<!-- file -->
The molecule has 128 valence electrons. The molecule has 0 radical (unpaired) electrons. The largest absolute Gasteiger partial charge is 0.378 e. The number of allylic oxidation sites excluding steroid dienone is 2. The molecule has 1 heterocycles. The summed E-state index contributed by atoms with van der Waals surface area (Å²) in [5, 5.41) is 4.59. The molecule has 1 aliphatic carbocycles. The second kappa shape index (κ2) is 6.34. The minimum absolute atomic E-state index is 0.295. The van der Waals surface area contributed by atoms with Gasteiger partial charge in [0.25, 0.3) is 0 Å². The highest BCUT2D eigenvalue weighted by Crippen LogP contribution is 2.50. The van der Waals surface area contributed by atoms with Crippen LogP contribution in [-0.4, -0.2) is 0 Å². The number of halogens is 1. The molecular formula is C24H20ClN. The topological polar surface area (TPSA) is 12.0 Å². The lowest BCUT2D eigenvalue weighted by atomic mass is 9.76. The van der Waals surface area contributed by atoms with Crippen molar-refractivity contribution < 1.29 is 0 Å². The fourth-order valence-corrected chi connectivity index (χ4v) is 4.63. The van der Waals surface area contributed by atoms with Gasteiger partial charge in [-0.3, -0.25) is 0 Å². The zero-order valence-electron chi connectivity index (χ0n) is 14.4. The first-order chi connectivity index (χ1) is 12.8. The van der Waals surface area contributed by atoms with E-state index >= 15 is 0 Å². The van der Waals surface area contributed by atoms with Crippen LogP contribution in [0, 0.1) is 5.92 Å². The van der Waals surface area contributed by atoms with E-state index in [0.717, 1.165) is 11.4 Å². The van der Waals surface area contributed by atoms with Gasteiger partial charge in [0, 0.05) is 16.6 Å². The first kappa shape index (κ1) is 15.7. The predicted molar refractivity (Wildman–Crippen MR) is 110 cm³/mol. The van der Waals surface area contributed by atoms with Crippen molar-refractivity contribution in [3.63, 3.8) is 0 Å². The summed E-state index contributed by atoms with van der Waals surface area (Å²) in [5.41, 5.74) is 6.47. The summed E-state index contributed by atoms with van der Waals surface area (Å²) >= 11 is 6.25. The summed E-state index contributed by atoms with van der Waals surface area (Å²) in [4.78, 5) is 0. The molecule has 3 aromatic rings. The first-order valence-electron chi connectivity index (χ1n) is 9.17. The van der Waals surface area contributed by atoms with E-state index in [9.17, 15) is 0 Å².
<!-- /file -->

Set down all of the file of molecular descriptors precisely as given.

The molecule has 128 valence electrons. The molecule has 0 radical (unpaired) electrons. The largest absolute Gasteiger partial charge is 0.378 e. The number of allylic oxidation sites excluding steroid dienone is 2. The molecule has 1 heterocycles. The summed E-state index contributed by atoms with van der Waals surface area (Å²) in [5, 5.41) is 4.59. The molecule has 1 aliphatic carbocycles. The second kappa shape index (κ2) is 6.34. The minimum absolute atomic E-state index is 0.295. The van der Waals surface area contributed by atoms with Gasteiger partial charge in [0.25, 0.3) is 0 Å². The highest BCUT2D eigenvalue weighted by Crippen LogP contribution is 2.50. The van der Waals surface area contributed by atoms with Crippen LogP contribution in [-0.4, -0.2) is 0 Å². The number of halogens is 1. The molecular formula is C24H20ClN. The topological polar surface area (TPSA) is 12.0 Å². The lowest BCUT2D eigenvalue weighted by atomic mass is 9.76. The van der Waals surface area contributed by atoms with Crippen molar-refractivity contribution < 1.29 is 0 Å². The fourth-order valence-corrected chi connectivity index (χ4v) is 4.63. The van der Waals surface area contributed by atoms with Gasteiger partial charge in [-0.3, -0.25) is 0 Å². The zero-order valence-electron chi connectivity index (χ0n) is 14.4. The first-order chi connectivity index (χ1) is 12.8. The van der Waals surface area contributed by atoms with E-state index >= 15 is 0 Å². The van der Waals surface area contributed by atoms with Crippen LogP contribution in [0, 0.1) is 5.92 Å². The van der Waals surface area contributed by atoms with E-state index in [0.717, 1.165) is 11.4 Å². The van der Waals surface area contributed by atoms with Gasteiger partial charge in [0, 0.05) is 16.6 Å². The first kappa shape index (κ1) is 15.7. The predicted molar refractivity (Wildman–Crippen MR) is 110 cm³/mol. The van der Waals surface area contributed by atoms with Crippen molar-refractivity contribution in [3.63, 3.8) is 0 Å². The summed E-state index contributed by atoms with van der Waals surface area (Å²) in [5.41, 5.74) is 6.47. The summed E-state index contributed by atoms with van der Waals surface area (Å²) >= 11 is 6.25. The summed E-state index contributed by atoms with van der Waals surface area (Å²) in [4.78, 5) is 0. The molecule has 3 aromatic rings. The first-order valence-electron chi connectivity index (χ1n) is 9.17. The van der Waals surface area contributed by atoms with E-state index in [9.17, 15) is 0 Å².